Online streaming is bigger than ever, and with so many streaming services adding new shows and movies every week, it can be nearly impossible to sort through the good and the bad. If you need something to watch and don’t want to wade through the digital muck that washes up on the internet’s shores, follow our picks below for the best new shows and movies to stream on Netflix, Hulu, HBO, Amazon, and other services.
On the list this week: Anne Hathaway is a monster (figuratively), The Americans returns, and more.
In this singular comedy, unemployed alcoholic writer Gloria (Anne Hathaway) moves back to her hometown where she reunites with her old friend, Oscar (Jason Sudeikis). Spurred on by Oscar’s job as a bar owner, Gloria spends many a night getting drunk and passing out in a nearby playground. Coincidentally, whenever Gloria naps there, a giant monster appears in Seoul, South Korea. Noticing that the monster mimics her movements, it becomes apparent to Gloria that she controls it somehow. Colossal is a sharp comedy, and a poignant allegory that examines alcoholism and the tensions between male and female friends. Hathaway is in excellent form as Gloria, as is Sudeikis, and the volatile relationship between their characters is the heart of the film.
‘I Love You, Man’
In a unique twist on the romantic comedy formula, I Love You, Man follows a man not pursuing love (which he already has), but friendship. The man in question is real estate agent Peter Klaven (Paul Rudd), who’s happily engaged to his girlfriend, Zooey (Rashida Jones). As they plan the wedding, it becomes apparent that Peter doesn’t have any male friend to serve as the best man. Determined to find a male best friend, Peter meets Sydney Fife (Jason Segel), an investor and fellow lover of the prog rock band Rush with a wild side. I Love You, Man is a sweet but raunchy comedy, with a refreshing focus on platonic friendship.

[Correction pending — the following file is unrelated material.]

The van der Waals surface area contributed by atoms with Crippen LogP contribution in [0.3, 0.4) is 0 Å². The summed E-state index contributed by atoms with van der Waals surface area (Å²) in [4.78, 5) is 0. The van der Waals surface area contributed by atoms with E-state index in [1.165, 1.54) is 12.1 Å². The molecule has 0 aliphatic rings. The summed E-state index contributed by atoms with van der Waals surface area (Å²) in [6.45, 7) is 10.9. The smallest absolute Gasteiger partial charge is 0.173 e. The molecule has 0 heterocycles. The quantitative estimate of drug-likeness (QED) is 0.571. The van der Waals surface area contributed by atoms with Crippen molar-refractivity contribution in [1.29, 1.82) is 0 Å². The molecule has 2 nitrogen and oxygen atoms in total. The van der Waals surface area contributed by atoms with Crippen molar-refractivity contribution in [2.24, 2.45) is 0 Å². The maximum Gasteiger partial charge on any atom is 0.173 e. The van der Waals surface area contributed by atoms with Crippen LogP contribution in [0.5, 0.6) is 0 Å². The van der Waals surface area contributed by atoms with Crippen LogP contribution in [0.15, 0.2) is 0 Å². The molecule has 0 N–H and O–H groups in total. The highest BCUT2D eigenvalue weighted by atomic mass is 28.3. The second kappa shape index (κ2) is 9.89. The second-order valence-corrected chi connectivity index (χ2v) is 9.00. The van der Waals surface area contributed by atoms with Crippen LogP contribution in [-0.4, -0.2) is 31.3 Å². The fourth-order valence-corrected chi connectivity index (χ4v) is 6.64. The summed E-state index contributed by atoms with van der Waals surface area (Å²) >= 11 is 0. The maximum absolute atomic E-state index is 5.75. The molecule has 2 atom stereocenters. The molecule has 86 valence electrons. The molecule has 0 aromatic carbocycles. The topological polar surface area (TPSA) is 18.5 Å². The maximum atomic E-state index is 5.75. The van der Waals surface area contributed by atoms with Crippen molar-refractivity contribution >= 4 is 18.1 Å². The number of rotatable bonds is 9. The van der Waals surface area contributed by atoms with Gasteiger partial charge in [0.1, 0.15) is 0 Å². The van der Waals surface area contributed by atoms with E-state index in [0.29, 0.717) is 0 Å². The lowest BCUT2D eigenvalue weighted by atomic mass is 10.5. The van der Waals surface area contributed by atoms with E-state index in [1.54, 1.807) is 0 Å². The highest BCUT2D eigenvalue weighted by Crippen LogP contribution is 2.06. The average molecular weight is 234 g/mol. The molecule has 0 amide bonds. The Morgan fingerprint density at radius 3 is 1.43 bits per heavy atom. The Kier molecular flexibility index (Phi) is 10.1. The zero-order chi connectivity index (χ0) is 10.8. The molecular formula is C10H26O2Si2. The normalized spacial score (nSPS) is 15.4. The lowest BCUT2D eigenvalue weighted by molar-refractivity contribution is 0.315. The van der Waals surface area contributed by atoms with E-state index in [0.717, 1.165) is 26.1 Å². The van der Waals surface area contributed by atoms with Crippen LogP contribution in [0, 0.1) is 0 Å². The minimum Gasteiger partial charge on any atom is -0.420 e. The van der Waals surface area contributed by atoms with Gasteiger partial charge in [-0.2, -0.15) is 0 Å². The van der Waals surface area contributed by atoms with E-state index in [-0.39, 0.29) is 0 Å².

In this insightful documentary, Kyoko Miyake delves into the strange world of “idols,” female pop stars in Japan whose largely manufactured images emerge from a number of complicated cultural currents. The focus is on idol Rio Hiiragi (aka RioRio), an idol who, at the age of 19, is already in the twilight of her career. Staring down the barrel of irrelevance, Rio suits up for every performance and meet-and-greet, knowing she needs to have her escape plan ready. Miyake’s documentary is concerned with the ways in which idol culture is crafted to suit the desires of men — many idol fans are middle-aged men, eyes sparkling at the chance to meet an idol — and the constricting effect it has on both the idols themselves and Japanese women in general.
‘The Station Agent’
The Station Agent is an intimate drama about three people forming an unlikely bond. Finbar McBride (Peter Dinklage), an asocial bachelor, inherits an abandoned train station from a friend. Fin moves into the building, hungry for solitude, but instead finds new friendships with Joe (Bobby Cannavale), an outgoing food cart proprietor, and Olivia (Patricia Clarkson), an artist mourning the death of her son and breakdown of her marriage. It’s a lovely film, never melodramatic and always humane.
‘The Americans’ season 5
Raising a family presents a number of challenges. You have to make sure the kids get up on time, make sure they do their homework, pay the bills, and cover your tracks after assassinating a defector so your FBI neighbor doesn’t get suspicious. That last one only really applies if you are an undercover Soviet spy, which Philip (Matthew Rhys) and Elizabeth Jennings (Keri Russell) are. The Americans follows the relationship between these two agents, operating in America during the Reagan era, who are so deep undercover that even their kids don’t know the truth. It’s a smart, intense spy thriller that feels surprisingly relevant. But it’s also a remarkable story about the difficulties of marriage, following a husband and wife who can only trust one another.
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